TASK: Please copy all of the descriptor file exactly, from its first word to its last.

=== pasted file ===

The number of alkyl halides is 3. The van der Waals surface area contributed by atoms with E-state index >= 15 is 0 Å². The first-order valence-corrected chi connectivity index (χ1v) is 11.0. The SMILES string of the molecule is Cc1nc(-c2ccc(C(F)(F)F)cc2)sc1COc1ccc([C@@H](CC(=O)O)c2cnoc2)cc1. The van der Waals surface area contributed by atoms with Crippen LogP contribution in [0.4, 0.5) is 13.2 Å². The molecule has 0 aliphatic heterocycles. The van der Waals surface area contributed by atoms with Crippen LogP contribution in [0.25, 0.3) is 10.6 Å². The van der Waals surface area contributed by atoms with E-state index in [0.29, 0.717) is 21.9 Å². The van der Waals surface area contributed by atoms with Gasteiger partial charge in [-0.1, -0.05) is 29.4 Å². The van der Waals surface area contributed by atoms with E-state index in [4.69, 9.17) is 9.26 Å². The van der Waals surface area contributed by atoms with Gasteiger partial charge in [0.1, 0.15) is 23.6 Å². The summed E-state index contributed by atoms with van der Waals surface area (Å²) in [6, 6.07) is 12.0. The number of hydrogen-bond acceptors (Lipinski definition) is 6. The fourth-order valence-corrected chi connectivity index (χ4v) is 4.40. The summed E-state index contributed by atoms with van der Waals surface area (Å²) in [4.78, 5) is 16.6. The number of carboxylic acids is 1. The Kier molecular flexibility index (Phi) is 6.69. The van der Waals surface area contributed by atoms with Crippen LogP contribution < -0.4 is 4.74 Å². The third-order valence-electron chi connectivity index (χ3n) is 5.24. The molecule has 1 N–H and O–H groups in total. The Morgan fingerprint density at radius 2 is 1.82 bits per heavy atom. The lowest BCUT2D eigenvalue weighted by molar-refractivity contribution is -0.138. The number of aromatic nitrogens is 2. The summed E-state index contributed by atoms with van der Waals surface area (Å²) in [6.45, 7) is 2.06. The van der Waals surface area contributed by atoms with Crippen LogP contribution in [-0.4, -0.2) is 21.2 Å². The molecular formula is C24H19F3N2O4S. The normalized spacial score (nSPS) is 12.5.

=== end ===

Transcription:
The number of alkyl halides is 3. The van der Waals surface area contributed by atoms with E-state index >= 15 is 0 Å². The first-order valence-corrected chi connectivity index (χ1v) is 11.0. The SMILES string of the molecule is Cc1nc(-c2ccc(C(F)(F)F)cc2)sc1COc1ccc([C@@H](CC(=O)O)c2cnoc2)cc1. The van der Waals surface area contributed by atoms with Crippen LogP contribution in [0.4, 0.5) is 13.2 Å². The molecule has 0 aliphatic heterocycles. The van der Waals surface area contributed by atoms with Crippen LogP contribution in [0.25, 0.3) is 10.6 Å². The van der Waals surface area contributed by atoms with E-state index in [0.29, 0.717) is 21.9 Å². The van der Waals surface area contributed by atoms with Gasteiger partial charge in [-0.1, -0.05) is 29.4 Å². The van der Waals surface area contributed by atoms with E-state index in [4.69, 9.17) is 9.26 Å². The van der Waals surface area contributed by atoms with Gasteiger partial charge in [0.1, 0.15) is 23.6 Å². The summed E-state index contributed by atoms with van der Waals surface area (Å²) in [6, 6.07) is 12.0. The number of hydrogen-bond acceptors (Lipinski definition) is 6. The fourth-order valence-corrected chi connectivity index (χ4v) is 4.40. The summed E-state index contributed by atoms with van der Waals surface area (Å²) in [4.78, 5) is 16.6. The number of carboxylic acids is 1. The Kier molecular flexibility index (Phi) is 6.69. The van der Waals surface area contributed by atoms with Crippen LogP contribution < -0.4 is 4.74 Å². The third-order valence-electron chi connectivity index (χ3n) is 5.24. The molecule has 1 N–H and O–H groups in total. The Morgan fingerprint density at radius 2 is 1.82 bits per heavy atom. The lowest BCUT2D eigenvalue weighted by molar-refractivity contribution is -0.138. The number of aromatic nitrogens is 2. The summed E-state index contributed by atoms with van der Waals surface area (Å²) in [6.45, 7) is 2.06. The van der Waals surface area contributed by atoms with Crippen LogP contribution in [-0.4, -0.2) is 21.2 Å². The molecular formula is C24H19F3N2O4S. The normalized spacial score (nSPS) is 12.5.